Ilna held up the pattern she'd knotted. The villagers staggered back screaming as if she'd flung live coals in their faces. The fool who'd been nattering about the laws of his fathers gasped twice, clutching his chest. His face flushed so red it was almost purple; he toppled forward onto the shingle.

    Good, thought Ilna. Maybe you'll have a chance to chat with your ancestors about why they should've come up with different laws.

    "I curse you!" she shouted to the departing crowd. The words didn't have any effect except to frighten the unpleasant fools further, but that was worthwhile. "May your limbs burn till they fall off!"

    Not everybody had been looking when she'd displayed her loose pattern, and those at the edges of the mob hadn't gotten the full effect. They all joined the panic as their neighbors fled in screaming agony. The only remaining villagers were the red-faced fellow, now breathing in snorts like a hog, and a girl of eight or nine who'd been knocked down. She was bleeding from a cut on the forehead.

    "What did you do?" Ingens said. "Have you killed them?"

    "No," said Ilna, folding the pattern into her sleeve. There were more people coming, but these were on a path through the hills farther inland. "Well, not most of them. The effect wears off in an hour or two."

    She climbed from the boat and knelt beside the trampled child. Pity that it couldn't have been the brat who'd thrown the rock, but he'd been glaring at Ilna when she spread the pattern. Being stepped on and hitting your head was minor by comparison with what the boy was feeling now.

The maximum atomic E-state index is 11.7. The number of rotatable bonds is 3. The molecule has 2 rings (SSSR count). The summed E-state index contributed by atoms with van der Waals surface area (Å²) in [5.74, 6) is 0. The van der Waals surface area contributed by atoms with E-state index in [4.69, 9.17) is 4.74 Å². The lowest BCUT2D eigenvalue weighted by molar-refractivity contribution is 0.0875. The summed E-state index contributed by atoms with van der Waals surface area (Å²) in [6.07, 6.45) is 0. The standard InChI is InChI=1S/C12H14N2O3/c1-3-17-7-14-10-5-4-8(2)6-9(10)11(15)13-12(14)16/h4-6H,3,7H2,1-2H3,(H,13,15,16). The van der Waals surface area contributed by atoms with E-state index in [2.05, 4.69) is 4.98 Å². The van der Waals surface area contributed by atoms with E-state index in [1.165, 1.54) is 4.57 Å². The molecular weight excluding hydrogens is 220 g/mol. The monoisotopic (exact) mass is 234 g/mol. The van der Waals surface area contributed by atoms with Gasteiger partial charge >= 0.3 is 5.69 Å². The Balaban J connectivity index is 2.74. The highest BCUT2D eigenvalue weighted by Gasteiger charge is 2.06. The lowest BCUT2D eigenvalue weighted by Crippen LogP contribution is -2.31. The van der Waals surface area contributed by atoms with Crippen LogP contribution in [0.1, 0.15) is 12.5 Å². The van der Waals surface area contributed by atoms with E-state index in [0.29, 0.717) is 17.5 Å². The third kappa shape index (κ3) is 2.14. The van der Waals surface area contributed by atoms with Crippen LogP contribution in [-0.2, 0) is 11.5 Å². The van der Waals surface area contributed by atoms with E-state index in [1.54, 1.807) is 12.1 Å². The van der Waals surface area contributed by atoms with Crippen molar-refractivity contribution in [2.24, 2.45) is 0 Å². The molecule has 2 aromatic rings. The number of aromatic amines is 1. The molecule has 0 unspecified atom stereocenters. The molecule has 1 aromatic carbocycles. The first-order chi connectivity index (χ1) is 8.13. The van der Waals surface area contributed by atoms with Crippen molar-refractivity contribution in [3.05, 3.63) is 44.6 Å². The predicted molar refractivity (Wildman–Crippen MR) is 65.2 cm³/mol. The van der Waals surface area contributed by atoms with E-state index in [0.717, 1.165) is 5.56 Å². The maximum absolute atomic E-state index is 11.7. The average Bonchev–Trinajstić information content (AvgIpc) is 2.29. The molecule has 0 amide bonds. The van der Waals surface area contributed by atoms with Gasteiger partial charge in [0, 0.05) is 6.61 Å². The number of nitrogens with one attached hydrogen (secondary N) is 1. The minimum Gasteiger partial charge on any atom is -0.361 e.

The girl started crying. The fallen man wore a silk sash, probably stolen from some earlier castaway. Ilna jerked it off, then reached back to dampen it in a puddle nearer the river.

    It wasn't clean - neither the cloth nor the water - but it would do for the purpose. She daubed blood away from the cut, then lifted the girl's hand and pressed it onto the bandage. "Just hold it here till you stop bleeding," she said. "And stop whimpering, girl! You and your fellows can expect worse if you don't stop trying to rob travellers."

    "There are more people coming," Ingens said, apparently thinking Ilna wouldn't have noticed them herself. "Four men and a woman."

    Ilna glanced up. The newcomers approached with a deliberate dignity which set them apart from the fisher folk even more sharply than the excellent quality of their garments. The men were in dark tunics with appliqués of indigo around the hems, while the woman's mantilla and white gown both had the sheen of silk.

    "Girl?" Ilna said. She gripped the child's chin and turned her face toward the newcomers. "Who are those people?"

    "I don't know!" the girl said shrilly. "They're from the new town! They don't belong here!"

    "What do you mean 'new town?'" Ilna said. The girl tried to tug away; Ilna held her shoulder firmly. "When you've answered my questions, you can go back to your home, but not before."